A firearm was recovered. The suspect is a 17-year-old male. He was transported to the hospital and is in stable condition.

The officer is an 11-year veteran of the police department. No officer or other students were injured during this incident.


3. Tyrone Smith Brought the Pellet Gun to School Shortly After Officials Wrote a Notice to Parents About Checking Backpacks & School Violence

Waukesha Schools deputy superintendent Joe Koch sent an email to parents and staff within the district just days before the shooting, warning about threats, according to the Milwaukee Journal Sentinel. The email went out on Wednesday, November 27. It said that parents and school staff should remind students “that threats, both direct and indirect, towards our students and schools will not be tolerated, even if intended as a ‘joke.'”

It also asked parents to check their student’s backpacks “to ensure that the items in the backpack are appropriate for school,” and encouraged parents to talk to their children about their behavior on social media. The email was prompted by “recent events in Southeastern Wisconsin regarding school threats.”


4. Waukesha South Students Described Their Horror When they Heard a Student Had a Gun at School

Waukesha South High School students heard an alert Monday morning calling for a lockdown. They ran to their classrooms and hid. Some reported hearing gunshots, according to the Milwaukee Journal Sentinel.

One student wrote on Twitter, “as another student from Waukesha South, u don’t know the fear we were all going through. I didn’t know if I’d be able to make it out alive. We were ALL terrified. Yes, this was another school shooting and instead of putting your opinion on it, you should send your love & prayers.”

Another student wrote on Twitter, “Waukesha South student here, we’re all shaken up but we’re slowly going home. Love all of you guys, stay safe.”

“I can’t believe that happened I never thought I would experienced something like that I was really scared when I was hiding,” one student said in a reply to the tweet.

The first student responded, “I’m pretty sure for a while we all were in shock and doubt.”

A mother in the school district told TMJ4 that seeing her son and knowing he was unharmed was an experience comparable to giving birth.

“As a mother it was kind of like giving birth all over again,” she said. “The excitement of knowing that he was fine.”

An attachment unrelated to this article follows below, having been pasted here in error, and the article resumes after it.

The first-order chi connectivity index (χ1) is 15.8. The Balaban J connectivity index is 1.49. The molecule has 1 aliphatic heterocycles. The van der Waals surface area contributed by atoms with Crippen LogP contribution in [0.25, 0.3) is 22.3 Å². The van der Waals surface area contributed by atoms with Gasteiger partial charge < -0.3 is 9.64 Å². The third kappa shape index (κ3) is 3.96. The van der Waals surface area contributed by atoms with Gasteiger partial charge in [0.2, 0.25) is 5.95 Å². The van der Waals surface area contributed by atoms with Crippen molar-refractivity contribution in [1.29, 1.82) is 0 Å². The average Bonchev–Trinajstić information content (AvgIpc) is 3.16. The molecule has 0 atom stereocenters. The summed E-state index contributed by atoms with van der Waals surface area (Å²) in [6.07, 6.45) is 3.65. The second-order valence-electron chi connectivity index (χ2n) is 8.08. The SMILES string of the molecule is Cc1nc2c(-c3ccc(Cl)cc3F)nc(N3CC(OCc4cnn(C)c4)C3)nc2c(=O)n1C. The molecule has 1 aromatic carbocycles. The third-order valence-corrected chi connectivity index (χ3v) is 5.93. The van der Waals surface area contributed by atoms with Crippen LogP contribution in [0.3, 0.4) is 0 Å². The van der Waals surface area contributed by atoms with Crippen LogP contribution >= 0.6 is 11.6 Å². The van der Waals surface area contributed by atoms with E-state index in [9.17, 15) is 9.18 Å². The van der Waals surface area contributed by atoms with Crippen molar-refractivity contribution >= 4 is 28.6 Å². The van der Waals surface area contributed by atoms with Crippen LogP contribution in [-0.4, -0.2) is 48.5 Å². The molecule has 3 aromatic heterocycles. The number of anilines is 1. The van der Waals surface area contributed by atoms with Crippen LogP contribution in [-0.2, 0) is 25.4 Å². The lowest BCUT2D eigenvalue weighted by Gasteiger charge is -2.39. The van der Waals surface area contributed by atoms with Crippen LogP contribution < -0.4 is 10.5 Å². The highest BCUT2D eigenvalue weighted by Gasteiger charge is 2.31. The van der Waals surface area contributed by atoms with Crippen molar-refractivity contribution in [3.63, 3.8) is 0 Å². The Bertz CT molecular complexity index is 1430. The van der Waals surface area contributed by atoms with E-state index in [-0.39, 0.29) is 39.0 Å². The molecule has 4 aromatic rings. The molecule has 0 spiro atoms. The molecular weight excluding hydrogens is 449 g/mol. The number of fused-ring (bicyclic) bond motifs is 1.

5. Wisconsin Lawmakers Were Quick to Respond Online About Shooting at School

Wisconsin lawmakers were quick to release statements commending the school resource officer for keeping students safe and expressing their concern for the students. Some officials used the opportunity to talk about gun control.

Wisconsin Governor Tony Evers wrote, “My heart is with the students, educators, and staff of Waukesha South High School and the entire Waukesha community as they mourn and endure the trauma of today’s shooting. I am grateful for our educators and first responders who worked quickly to keep our kids safe and ensure no one else was injured. We are continuing to learn more details about the situation this morning, but what I can say is it’s gut-wrenching that our kids wondered whether this was a drill or it was real— our kids shouldn’t have to fear for their life in our classrooms or at school, and no parent should have to send their kid off to school in the morning worrying about whether or not they’ll come home. Wisconsinites believe in helping each other in times of need, so I know we will come together to do everything we can to support the Waukesha community as they begin to heal. Today is a grim reminder that this can happen anywhere, but I do not accept—nor should we accept—that this is an inevitable reality for our kids, our communities, our state, or our country.

Wisconsin Attorney General Josh Kaul wrote on Twitter, “No student should have to go through a day like the one that students at Waukesha South went through today. And no parent should have to go through a day like the one those students’ parents had today. My thoughts are with the Waukesha community and the Waukesha School District. Our Office of School Safety has reached out to offer assistance to the school district. A school resource officer and first responders helped prevent this event from potentially becoming even more tragic than it was. We thank them for their bravery and their service.”

State Representative Jodi Emerson wrote on Twitter, “I am thinking about the students and families of Waukesha South High School. We have seen school shootings become routine. They don’t have to be. I am ready to pass common sense legislation to make our communities and schools safer.”

Senator Tammy Baldwin wrote, “We are all grateful to the Waukesha South High School staff and the first responders for their quick action today to keep students safe. Please join me in sending our support to the Waukesha community.”